MUJERES DE LUNA - Women in Cuban Music
Every full moon I will feature a new composer in this blog
MARIA TERESA VERA
The grand lady of Cuban music
Singer, guitarist and composer María Teresa Vera was my inspiration for the Mujeres de Luna project. The first time I heard her recordings I fell in love with her voice, the way she delivered her songs and of course the compositions themselves. One of her trade marks, just like great jazz singer Billie Holiday, is that she always made spontaneous variations to the melodies of these songs, giving them a creative and personal touch.
Born in 1895 into a poor family in Guanajay, a small city in the province of Pinar del Rio in the west of Cuba, she learned to play guitar and to sing from a cigar roller named José 'El Negro' Diaz. In 1911, when she was 16 years old, she performed for the first time in Havana. She quickly became a professional musician and songwriter, and a very popular one - and that during the early 20th century, when such a career was virtually unheard of for a woman. She sang trova, a rural folk song style that predated the son, and her fame as a trovadora has endured to this day. She helped lay the foundation for the explosion of Cuban music in the '30s and '40s.
María Teresa was discovered when she sang the song Mercedes by Manuel Corona which became an instant success - the first time she sang it in the theatre the audience demanded her to repeat it six times. She traveled to New York as early as 1918 to perform and record with the first of several duo partners, Rafael Zequeira, at the Apollo Theater in Harlem. They made at least five trips there and recorded hundreds of tunes, but most of those have not survived. It is hard to believe, but these records were made in the days of acoustic recording, when you had to sing into a big horn to make a needle scratch the sound waves onto fragile discs, that were later reproduced and played on a wind-up phonograph...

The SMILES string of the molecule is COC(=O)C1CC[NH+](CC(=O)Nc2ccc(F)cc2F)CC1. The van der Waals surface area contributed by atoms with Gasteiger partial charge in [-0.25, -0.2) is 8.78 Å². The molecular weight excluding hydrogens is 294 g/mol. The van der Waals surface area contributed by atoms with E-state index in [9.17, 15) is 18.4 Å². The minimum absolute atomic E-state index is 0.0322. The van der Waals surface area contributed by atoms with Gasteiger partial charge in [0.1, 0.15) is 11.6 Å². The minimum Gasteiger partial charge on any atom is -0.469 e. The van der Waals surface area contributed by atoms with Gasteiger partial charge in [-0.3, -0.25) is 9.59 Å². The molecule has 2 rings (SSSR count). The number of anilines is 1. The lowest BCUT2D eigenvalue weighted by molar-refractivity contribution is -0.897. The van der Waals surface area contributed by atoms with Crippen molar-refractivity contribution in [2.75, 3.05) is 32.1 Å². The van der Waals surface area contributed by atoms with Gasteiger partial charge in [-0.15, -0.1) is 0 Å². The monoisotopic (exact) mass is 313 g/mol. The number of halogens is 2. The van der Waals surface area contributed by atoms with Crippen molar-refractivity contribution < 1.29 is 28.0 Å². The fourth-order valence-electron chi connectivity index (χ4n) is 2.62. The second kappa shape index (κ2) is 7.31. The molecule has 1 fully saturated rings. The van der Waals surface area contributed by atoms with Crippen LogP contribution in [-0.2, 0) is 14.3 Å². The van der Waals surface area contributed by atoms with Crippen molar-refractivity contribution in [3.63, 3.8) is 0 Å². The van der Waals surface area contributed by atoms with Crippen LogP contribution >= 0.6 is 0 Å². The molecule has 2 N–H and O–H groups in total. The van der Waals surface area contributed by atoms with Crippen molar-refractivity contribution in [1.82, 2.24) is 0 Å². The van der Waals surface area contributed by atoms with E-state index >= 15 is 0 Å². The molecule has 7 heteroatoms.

She also performed in duo formation with Manuel Corona, later with Miguelito Garcia and finally with Lorenzo Hierrezuelo, with whom she sang for more than 25 years.
She was a true pioneer. In 1926 she was the first woman to lead a band (with for the rest only male musicians) which she named Sexteto Occidente (western sextet). This name came about because she started a new way of playing the son, a musical style that was originated in the eastern province of Cuba, Oriente. Her way of playing the son was named Son Habanero. In her band played the famous composer, bassist Ignacio Piñeiro. They quickly caught the attention of the record label Columbia, which soon gave her the contract to record with her band in New York. They had great success, both in Havana and in New York.
María Teresa retired in 1962 due to illness and passed away three years later, yet her status as one of Cuba's greatest female singers has lasted until today. Her fame as a trova singer lasted well after the style was eclipsed by other popular styles and her songs continue to be recorded by musicians all over the world. Her signature tune, Veinte Años, has become a standard.